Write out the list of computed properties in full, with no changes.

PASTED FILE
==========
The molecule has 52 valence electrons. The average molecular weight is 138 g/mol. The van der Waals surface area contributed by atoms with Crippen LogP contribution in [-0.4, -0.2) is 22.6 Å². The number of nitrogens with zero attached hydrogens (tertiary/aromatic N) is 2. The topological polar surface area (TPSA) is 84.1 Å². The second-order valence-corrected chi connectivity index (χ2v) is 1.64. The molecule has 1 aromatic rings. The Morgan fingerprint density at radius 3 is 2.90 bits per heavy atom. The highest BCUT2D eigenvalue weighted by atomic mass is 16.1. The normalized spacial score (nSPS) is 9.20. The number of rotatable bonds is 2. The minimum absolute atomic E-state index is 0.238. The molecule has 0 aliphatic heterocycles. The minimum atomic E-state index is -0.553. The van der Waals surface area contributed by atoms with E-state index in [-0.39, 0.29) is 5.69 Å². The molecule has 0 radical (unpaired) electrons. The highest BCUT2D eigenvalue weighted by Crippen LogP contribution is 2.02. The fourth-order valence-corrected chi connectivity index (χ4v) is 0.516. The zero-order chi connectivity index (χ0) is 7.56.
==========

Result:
The molecule has 52 valence electrons. The average molecular weight is 138 g/mol. The van der Waals surface area contributed by atoms with Crippen LogP contribution in [-0.4, -0.2) is 22.6 Å². The number of nitrogens with zero attached hydrogens (tertiary/aromatic N) is 2. The topological polar surface area (TPSA) is 84.1 Å². The second-order valence-corrected chi connectivity index (χ2v) is 1.64. The molecule has 1 aromatic rings. The Morgan fingerprint density at radius 3 is 2.90 bits per heavy atom. The highest BCUT2D eigenvalue weighted by atomic mass is 16.1. The normalized spacial score (nSPS) is 9.20. The number of rotatable bonds is 2. The minimum absolute atomic E-state index is 0.238. The molecule has 0 aliphatic heterocycles. The minimum atomic E-state index is -0.553. The van der Waals surface area contributed by atoms with E-state index in [-0.39, 0.29) is 5.69 Å². The molecule has 0 radical (unpaired) electrons. The highest BCUT2D eigenvalue weighted by Crippen LogP contribution is 2.02. The fourth-order valence-corrected chi connectivity index (χ4v) is 0.516. The zero-order chi connectivity index (χ0) is 7.56.